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SAN FRANCISCO -- At around 11:30 a.m. PT Tuesday, when nobody knew exactly when or whether the Giants and Milwaukee Brewers would begin their season, Aaron Rowand strode into San Francisco's clubhouse carrying a bat. He had filled his spare time by taking extra cuts off a pitching machine.
Pretty soon, the rest of the Giants followed Rowand's example by making the most of their opportunities to hit.
Thrusting their punchless 2008 season farther into the past, the Giants recorded their highest Opening Day scoring total in 10 years with a 10-6 victory at AT&T Park, where morning showers briefly cast the game's status into doubt.
Once the rain ceased and action began, the Giants established themselves almost immediately with Travis Ishikawa's bases-loaded, first-inning triple. Milwaukee forged ahead, 5-4, before Rowand put the Giants ahead to stay with a two-run, fourth-inning homer. Bengie Molina and Randy Winn also homered to lead off the seventh and eighth innings, respectively, to help the Giants end a three-game Opening Day losing streak.
NL Cy Young Award winner Tim Lincecum endured unusual struggles and surrendered three runs and four hits while walking three in three innings, which matched the briefest start of his career. But the offense that the Giants piled up to offset Lincecum's lapse might have been unthinkable a year ago. For example:
While ranking next-to-last in the National League in scoring during 2008, San Francisco went 53 games before achieving a double-figure run total in a single game.
The Giants, who finished last in the Major Leagues with 94 home runs, didn't hit three homers in a game until their 49th contest.
San Francisco's first basemen, who were challenged to produce runs consistently, didn't drive in three runs until the season was 10 games old. Ishikawa equaled that with his first-inning swing off Milwaukee starter Jeff Suppan (0-1).
Ishikawa technically qualifies for rookie status. But in Rowand's practical view, younger regulars such as Ishikawa, Fred Lewis (two runs scored), Pablo Sandoval (2-for-4) and Emmanuel Burriss (one run, one RBI) might as well be veterans. That's due largely to the experience they received toward the end of last season.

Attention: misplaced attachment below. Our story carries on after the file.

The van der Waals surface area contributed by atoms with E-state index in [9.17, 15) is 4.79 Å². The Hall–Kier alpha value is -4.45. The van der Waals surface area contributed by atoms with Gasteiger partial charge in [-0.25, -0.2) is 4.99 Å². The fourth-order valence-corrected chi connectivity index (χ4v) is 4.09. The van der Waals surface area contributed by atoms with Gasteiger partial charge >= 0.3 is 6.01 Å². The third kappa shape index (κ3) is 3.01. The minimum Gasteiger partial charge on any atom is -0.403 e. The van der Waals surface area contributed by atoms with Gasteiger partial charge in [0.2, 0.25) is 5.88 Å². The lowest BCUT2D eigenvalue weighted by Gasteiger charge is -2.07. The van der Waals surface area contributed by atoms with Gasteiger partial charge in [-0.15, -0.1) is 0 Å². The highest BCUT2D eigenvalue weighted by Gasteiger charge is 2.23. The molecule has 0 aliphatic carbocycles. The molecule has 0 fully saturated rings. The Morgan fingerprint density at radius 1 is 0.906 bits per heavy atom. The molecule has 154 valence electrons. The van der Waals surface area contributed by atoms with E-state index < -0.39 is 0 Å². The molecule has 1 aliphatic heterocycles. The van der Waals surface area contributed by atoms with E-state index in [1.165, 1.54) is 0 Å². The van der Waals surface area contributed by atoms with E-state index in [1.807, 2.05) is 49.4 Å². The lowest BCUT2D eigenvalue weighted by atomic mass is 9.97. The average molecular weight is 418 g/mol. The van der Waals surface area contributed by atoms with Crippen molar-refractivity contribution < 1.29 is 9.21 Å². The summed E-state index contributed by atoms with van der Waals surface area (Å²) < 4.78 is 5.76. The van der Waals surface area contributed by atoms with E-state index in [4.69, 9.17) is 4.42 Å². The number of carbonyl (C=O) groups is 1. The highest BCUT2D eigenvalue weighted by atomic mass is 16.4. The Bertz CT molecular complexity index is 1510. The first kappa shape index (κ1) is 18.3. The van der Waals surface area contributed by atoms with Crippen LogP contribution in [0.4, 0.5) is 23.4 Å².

"More so than anything else, I think you see that these younger guys aren't rookies any more," Rowand said. "They took a lot of at-bats last year. They had a lot of at-bats in spring. They're all confident in their ability. They're not feeling the water to see if it's hot or cold anymore. They know that they can play on this level and they have the confidence to come out and show it."
Indeed, Ishikawa anxiously waited out the rain, fearing that the opener would be rescheduled as part of a Wednesday doubleheader.
"I was a little worried that they were going to cancel the game and I'd have to be nervous for two straight days," he said.
Jitters also drove Rowand into the batting cage before the game.
"I was just trying to stay loose, take some extra swings and calm my nerves," Rowand said. "No matter how many years you play this game, Opening Day is Opening Day and you still get butterflies."
Rowand aroused concern by hitting .189 in Spring Training. He vanquished doubts by pulling Suppan's 1-0 slider halfway up the left-field seats in the fourth before adding an RBI double in the seventh.
"It's funny how things go when the lights get turned on," Rowand said, pointing out that he used his Cactus League at-bats to hone his stroke and sharpen his eye, not collect base hits.
Overall, the Giants sustained the balanced offense manager Bruce Bochy seeks. Each starting position player except Burriss collected at least one hit, and all eight scored at least one run. Even Lincecum contributed, pulling his bat back on a second-inning bunt attempt and chopping a single to left field that moved Burriss into position to score on Winn's sacrifice fly. This helped the Giants enjoy their most prolific Opening Day since 1999 at Cincinnati, where they scored 11 runs.
"It saved us today," Bochy said of San Francisco's offense.
So did the bullpen. Right-hander Joe Martinez, the club's only other rookie besides Ishikawa, relieved Lincecum and yielded a pair of fourth-inning runs. But Martinez recovered by throwing a scoreless fifth to earn the decision in his Major League debut.
"It was fun," Martinez said. "I think everybody's going to get a little nervous, but once I started throwing I felt OK. The fact that I got a chance to get a win is kind of funny. Everyone pitched well today."
Martinez was referring to fellow relievers Brandon Medders, Jeremy Affeldt, Bob Howry, Alex Hinshaw and Brian Wilson, who combined to limit Milwaukee to one run and three hits in four innings. Every reliever except Merkin Valdez was forced to work, but nobody seemed to mind.
"I think that's big for us as a group to have such a 'team win' in the first game of the season," Rowand said. "That's something you can build off of."